In recent years, the European Union has taken significant strides towards achieving a sustainable future for its citizens and the environment. The European Commission’s Green Deal has at its heart the protection of the EU’s biodiversity and ecosystems. Reducing the use and risk of pesticides and reversing the decline of pollinators are two of the calls to action embedded, respectively, in the Farm to Fork and Biodiversity strategies of the Green Deal.
In line with these broad strategic visions, the EU Pollinators Initiative – which was welcomed by the European Parliament and the Council – has set ambitious objectives for addressing the causes and consequences of the insect pollinator crisis.
The European Food Safety Authority (EFSA) has already made a significant contribution to the innovative scientific thinking that will be essential if these ambitions are to become reality. Following publication of the MUST-B framework earlier this year, EFSA is now in a strong position to broaden the scope of its work on environmental risk assessment, extending its reach not only to wild bees but to other insect pollinators as well.
What is MUST-B?
In response to a mandate from the European Parliament's Committee for the Environment, Public Health and Food Safety (ENVI), EFSA devised an integrated framework for the environmental risk assessment of multiple stressors in honey bees (MUST-B). These stressors range from chemicals such as pesticides, biological agents (parasites, predators and diseases) and other factors such as food availability, weather conditions, and agricultural practices. MUST-B proposes a ground-breaking systems-based approach that combines modelling and monitoring strategies.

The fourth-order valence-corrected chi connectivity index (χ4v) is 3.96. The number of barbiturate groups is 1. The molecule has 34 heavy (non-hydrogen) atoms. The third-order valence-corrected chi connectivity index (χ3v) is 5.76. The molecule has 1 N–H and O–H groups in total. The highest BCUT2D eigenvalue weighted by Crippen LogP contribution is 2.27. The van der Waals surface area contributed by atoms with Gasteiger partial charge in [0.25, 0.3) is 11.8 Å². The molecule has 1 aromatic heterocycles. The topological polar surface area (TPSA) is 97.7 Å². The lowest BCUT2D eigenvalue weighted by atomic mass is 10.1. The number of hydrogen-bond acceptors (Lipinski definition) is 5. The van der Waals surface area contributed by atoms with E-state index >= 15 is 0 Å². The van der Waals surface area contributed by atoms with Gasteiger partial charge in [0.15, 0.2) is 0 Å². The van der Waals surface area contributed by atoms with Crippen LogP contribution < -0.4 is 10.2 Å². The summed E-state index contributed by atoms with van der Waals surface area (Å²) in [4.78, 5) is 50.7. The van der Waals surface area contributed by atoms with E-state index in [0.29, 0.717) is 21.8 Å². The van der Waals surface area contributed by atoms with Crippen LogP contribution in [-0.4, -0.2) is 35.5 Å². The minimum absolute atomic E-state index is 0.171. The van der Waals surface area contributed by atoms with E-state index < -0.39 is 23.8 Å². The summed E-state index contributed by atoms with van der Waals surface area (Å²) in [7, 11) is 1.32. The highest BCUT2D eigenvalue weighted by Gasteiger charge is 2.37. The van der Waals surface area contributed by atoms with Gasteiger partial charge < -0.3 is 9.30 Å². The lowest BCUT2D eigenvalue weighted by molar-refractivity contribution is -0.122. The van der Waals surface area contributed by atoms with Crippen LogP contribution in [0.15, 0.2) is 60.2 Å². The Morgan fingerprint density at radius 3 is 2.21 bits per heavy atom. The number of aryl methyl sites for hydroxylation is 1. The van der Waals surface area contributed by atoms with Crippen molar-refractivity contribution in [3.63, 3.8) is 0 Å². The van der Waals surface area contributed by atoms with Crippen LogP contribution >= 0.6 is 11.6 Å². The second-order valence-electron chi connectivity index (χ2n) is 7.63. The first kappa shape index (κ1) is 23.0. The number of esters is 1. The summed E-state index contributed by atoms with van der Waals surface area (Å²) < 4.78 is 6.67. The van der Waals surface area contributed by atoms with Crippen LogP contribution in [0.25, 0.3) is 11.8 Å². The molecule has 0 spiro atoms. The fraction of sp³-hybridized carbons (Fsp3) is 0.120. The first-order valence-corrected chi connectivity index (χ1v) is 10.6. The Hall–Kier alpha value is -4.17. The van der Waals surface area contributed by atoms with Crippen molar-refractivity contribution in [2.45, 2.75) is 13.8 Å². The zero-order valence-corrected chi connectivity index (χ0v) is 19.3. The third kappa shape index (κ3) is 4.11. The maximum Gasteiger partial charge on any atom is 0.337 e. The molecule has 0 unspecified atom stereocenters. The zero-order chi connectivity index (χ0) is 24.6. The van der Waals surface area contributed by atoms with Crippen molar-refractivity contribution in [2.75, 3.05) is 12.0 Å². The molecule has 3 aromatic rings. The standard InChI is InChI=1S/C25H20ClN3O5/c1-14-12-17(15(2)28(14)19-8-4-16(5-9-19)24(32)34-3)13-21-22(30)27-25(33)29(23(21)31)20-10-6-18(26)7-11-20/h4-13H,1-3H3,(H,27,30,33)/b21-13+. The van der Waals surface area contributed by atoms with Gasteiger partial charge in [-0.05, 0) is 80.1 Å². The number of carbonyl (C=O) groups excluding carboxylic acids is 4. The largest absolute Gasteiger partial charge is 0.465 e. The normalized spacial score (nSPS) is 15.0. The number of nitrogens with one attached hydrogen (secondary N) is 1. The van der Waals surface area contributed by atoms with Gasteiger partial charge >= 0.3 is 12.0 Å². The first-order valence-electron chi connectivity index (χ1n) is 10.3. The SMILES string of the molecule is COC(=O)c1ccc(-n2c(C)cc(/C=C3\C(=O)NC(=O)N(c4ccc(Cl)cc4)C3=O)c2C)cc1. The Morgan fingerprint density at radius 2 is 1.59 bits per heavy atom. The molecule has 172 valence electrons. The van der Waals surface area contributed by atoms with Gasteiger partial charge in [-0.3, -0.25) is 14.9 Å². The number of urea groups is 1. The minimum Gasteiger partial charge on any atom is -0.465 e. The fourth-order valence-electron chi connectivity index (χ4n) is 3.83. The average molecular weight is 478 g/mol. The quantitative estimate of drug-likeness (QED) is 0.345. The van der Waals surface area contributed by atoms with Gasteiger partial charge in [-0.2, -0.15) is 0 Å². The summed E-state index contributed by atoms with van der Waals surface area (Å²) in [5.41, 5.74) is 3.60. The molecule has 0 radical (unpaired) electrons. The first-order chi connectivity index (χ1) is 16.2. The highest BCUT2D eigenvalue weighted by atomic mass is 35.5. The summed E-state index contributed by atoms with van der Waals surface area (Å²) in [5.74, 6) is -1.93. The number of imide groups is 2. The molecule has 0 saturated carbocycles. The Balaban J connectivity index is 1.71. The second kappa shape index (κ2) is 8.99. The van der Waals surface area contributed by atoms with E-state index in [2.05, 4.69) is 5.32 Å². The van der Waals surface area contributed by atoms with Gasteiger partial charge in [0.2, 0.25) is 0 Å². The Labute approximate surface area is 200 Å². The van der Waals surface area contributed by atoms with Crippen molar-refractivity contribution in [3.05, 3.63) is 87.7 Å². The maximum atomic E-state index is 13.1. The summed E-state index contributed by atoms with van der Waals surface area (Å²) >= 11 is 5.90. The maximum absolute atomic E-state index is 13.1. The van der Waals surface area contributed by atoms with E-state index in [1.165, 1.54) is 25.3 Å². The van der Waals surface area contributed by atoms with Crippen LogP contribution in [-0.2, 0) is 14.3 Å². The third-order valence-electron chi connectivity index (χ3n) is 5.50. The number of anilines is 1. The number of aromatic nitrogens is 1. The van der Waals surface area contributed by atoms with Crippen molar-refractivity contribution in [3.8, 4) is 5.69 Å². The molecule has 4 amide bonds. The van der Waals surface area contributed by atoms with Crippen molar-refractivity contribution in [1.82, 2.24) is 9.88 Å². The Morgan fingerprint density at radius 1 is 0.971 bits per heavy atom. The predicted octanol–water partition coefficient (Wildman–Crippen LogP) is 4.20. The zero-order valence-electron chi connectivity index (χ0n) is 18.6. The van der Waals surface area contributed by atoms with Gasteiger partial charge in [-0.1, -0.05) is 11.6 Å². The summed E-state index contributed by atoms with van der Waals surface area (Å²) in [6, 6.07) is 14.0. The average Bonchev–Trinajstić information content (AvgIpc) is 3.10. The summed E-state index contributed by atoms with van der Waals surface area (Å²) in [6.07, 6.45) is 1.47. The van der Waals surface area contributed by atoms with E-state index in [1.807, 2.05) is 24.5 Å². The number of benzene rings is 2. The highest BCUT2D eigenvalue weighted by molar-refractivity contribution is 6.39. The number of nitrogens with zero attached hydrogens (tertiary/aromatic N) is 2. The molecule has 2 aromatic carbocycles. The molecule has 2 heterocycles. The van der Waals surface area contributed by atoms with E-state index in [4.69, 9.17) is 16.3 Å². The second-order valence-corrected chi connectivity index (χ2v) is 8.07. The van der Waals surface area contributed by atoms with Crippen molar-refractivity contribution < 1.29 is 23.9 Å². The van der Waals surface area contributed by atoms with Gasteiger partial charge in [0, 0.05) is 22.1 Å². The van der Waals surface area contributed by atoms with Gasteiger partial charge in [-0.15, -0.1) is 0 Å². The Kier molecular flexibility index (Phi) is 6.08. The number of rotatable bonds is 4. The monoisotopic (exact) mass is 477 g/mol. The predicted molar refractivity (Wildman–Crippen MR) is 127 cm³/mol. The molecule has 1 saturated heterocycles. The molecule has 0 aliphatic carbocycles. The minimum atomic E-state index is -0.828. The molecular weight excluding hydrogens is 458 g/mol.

The simulation tool, called ApisRAM, will be capable of assessing the effects of pesticides in interaction with other stressors. In particular, it will focus on the specific attributes that influence the population dynamic of a honey bee colony (size, demographic structure, and behaviour) and what it produces (honey, propolis, beebread, royal jelly, and wax).
Within the next 2–5 years, ApisRAM will make it possible to assess effects from more complex pesticide mixtures, including synergistic and cumulative effects, moving beyond the ‘single crop/single pesticide assessment’ approach to reflect the complexity of the environment in which bees live. Ultimately it will also be possible to assess chronic, sublethal and colony level effects of multiple chemicals.
Like all simulation models, ApisRAM will need data. This is the other major challenge addressed by MUST-B, which commissioned a fine-scale, large field data collection in two representative climatic regions of the EU, Denmark and Portugal, that was recently published on the EFSA website and the Knowledge Junction community of Zenodo. More harmonised data are expected to be collected and shared with EFSA and among stakeholders via the data platform prototype currently being developed by the EU Bee Partnership. The Partnership was established by EFSA and stakeholders, also in response to a request from MEPs, and includes EU beekeeping, veterinary and farming associations, academia, NGOs and industry.
From bees to all pollinators
Following the successful conclusion of the MUST-B project, our vision now is to ensure that by 2030 the methodologies and tools available for the environmental risk assessment of chemicals – primarily chemical pesticides – better safeguard all insect pollinators and the ecosystem services they provide.
We will do this with the support of all interested parties, such as EU Member States, stakeholders, other agencies related to the European Parliament’s ENVI committee, and the European Commission through the Pollinators Initiative. Our aim is to build on the EU Bee Partnership and forge new, broader partnerships and networks in Europe and beyond; partnerships that will help turn the ambitions of the Green Deal into reality.
This article reflects the views of the author and not the views of The Parliament Magazine or of the Dods Group